Chinese premier calls for break-up of banking monopoly
By Andreas Landwehr Apr 4, 2012, 12:52 GMT
Beijing - Chinese Prime Minister Wen Jiabao on Wednesday called for a fundamental reform of the country's financial sector, including the break-up of the monopoly of state banks, a news report said.
'Our banks are making a profit too easily,' he told a conference of local businesses in the southern province of Fujian, according to a report on the website of China National Radio.
'Why? Because a small number of large banks have a monopoly, which means that you can only go to those banks if you want credit or capital,' he said.
Banks should also be made accessible to private investors, he said. 'That means, that we must break the monopoly.'
China's economic growth has slowed to its lowest pace in three years, leading to concern over its businesses' access to finance.
Wen cited a pilot project in Wenzhou, in Zhejiang province, saying it could be rolled out elsewhere in the country.
Although Wen explicitly stressed that the central committee of the Communist party backed the idea, it was significant that his comments were not reported in all state media.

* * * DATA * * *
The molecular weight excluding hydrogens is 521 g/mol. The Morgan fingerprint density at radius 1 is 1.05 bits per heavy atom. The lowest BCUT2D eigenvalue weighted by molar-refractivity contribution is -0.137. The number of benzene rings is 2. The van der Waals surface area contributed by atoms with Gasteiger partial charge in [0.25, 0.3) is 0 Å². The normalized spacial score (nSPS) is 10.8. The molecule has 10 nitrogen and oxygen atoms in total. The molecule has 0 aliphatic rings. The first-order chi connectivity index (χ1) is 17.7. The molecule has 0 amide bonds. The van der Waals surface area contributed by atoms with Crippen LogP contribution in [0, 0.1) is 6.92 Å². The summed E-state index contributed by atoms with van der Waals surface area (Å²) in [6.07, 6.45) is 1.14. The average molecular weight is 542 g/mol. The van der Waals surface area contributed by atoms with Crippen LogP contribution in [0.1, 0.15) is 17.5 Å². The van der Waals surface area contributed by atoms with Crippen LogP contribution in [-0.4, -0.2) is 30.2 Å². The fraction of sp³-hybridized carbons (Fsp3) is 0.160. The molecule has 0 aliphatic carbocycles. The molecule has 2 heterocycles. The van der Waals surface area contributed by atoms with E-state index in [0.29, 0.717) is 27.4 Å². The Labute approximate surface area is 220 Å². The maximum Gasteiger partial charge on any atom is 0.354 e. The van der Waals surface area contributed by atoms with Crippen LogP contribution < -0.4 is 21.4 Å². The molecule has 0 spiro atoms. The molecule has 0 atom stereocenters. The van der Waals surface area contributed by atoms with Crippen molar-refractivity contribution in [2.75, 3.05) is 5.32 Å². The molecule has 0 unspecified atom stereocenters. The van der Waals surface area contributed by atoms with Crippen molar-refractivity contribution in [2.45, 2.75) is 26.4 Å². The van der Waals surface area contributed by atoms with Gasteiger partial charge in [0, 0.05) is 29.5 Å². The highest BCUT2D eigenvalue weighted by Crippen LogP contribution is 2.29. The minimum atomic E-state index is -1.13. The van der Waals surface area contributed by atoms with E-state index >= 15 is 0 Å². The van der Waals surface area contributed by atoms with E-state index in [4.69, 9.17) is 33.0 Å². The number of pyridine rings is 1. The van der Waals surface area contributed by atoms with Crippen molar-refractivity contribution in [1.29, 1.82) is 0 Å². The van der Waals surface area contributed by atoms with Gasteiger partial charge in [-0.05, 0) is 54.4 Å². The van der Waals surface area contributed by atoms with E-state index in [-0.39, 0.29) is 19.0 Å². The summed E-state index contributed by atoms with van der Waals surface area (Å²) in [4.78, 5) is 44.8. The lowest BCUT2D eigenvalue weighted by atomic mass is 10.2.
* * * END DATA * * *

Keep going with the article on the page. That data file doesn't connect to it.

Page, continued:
That could be because Wednesday was a national holiday in China, although one newspaper, Beijing's Xingjingbao, commented that state-run banks were in a healthy enough state to tolerate some risks.
It is another in a series of calls for steps toward reform by Wen, who is set to step down from his position later this year.
The policy could be seen through the prism of the current apparent power struggle within party leadership, following the removal on March 15 of Chongqing regional Communist Party leader Bo Xilai, who was previously seen as a rising star.
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